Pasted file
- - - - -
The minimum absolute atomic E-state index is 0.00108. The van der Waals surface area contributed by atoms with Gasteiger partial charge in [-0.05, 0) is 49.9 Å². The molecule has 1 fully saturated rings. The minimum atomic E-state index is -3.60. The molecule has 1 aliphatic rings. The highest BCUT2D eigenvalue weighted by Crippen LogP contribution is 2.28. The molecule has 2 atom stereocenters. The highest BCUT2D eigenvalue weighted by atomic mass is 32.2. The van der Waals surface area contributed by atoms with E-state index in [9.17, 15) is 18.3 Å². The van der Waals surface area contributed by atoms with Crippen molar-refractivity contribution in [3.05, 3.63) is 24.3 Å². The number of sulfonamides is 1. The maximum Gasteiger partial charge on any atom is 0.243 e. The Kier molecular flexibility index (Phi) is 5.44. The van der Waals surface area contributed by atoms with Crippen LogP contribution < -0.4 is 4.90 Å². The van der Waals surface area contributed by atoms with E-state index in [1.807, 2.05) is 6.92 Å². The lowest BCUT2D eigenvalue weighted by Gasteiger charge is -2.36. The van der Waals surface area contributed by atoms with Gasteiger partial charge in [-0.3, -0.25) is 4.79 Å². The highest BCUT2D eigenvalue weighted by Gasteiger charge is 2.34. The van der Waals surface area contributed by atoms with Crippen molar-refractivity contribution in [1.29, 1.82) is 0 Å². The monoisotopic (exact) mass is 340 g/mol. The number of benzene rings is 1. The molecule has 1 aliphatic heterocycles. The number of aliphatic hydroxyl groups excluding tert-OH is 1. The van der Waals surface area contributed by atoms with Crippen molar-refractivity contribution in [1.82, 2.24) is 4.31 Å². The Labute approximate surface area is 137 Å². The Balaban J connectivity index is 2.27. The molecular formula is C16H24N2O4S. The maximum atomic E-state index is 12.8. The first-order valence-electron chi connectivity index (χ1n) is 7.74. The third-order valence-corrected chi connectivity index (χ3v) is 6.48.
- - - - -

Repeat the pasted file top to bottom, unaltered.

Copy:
The minimum absolute atomic E-state index is 0.00108. The van der Waals surface area contributed by atoms with Gasteiger partial charge in [-0.05, 0) is 49.9 Å². The molecule has 1 fully saturated rings. The minimum atomic E-state index is -3.60. The molecule has 1 aliphatic rings. The highest BCUT2D eigenvalue weighted by Crippen LogP contribution is 2.28. The molecule has 2 atom stereocenters. The highest BCUT2D eigenvalue weighted by atomic mass is 32.2. The van der Waals surface area contributed by atoms with E-state index in [9.17, 15) is 18.3 Å². The van der Waals surface area contributed by atoms with Crippen molar-refractivity contribution in [3.05, 3.63) is 24.3 Å². The number of sulfonamides is 1. The maximum Gasteiger partial charge on any atom is 0.243 e. The Kier molecular flexibility index (Phi) is 5.44. The van der Waals surface area contributed by atoms with Crippen LogP contribution < -0.4 is 4.90 Å². The van der Waals surface area contributed by atoms with E-state index in [1.807, 2.05) is 6.92 Å². The lowest BCUT2D eigenvalue weighted by Gasteiger charge is -2.36. The van der Waals surface area contributed by atoms with Gasteiger partial charge in [-0.3, -0.25) is 4.79 Å². The highest BCUT2D eigenvalue weighted by Gasteiger charge is 2.34. The van der Waals surface area contributed by atoms with Crippen molar-refractivity contribution in [1.29, 1.82) is 0 Å². The monoisotopic (exact) mass is 340 g/mol. The number of benzene rings is 1. The molecule has 1 aliphatic heterocycles. The number of aliphatic hydroxyl groups excluding tert-OH is 1. The van der Waals surface area contributed by atoms with Crippen molar-refractivity contribution in [1.82, 2.24) is 4.31 Å². The Labute approximate surface area is 137 Å². The Balaban J connectivity index is 2.27. The molecular formula is C16H24N2O4S. The maximum atomic E-state index is 12.8. The first-order valence-electron chi connectivity index (χ1n) is 7.74. The third-order valence-corrected chi connectivity index (χ3v) is 6.48.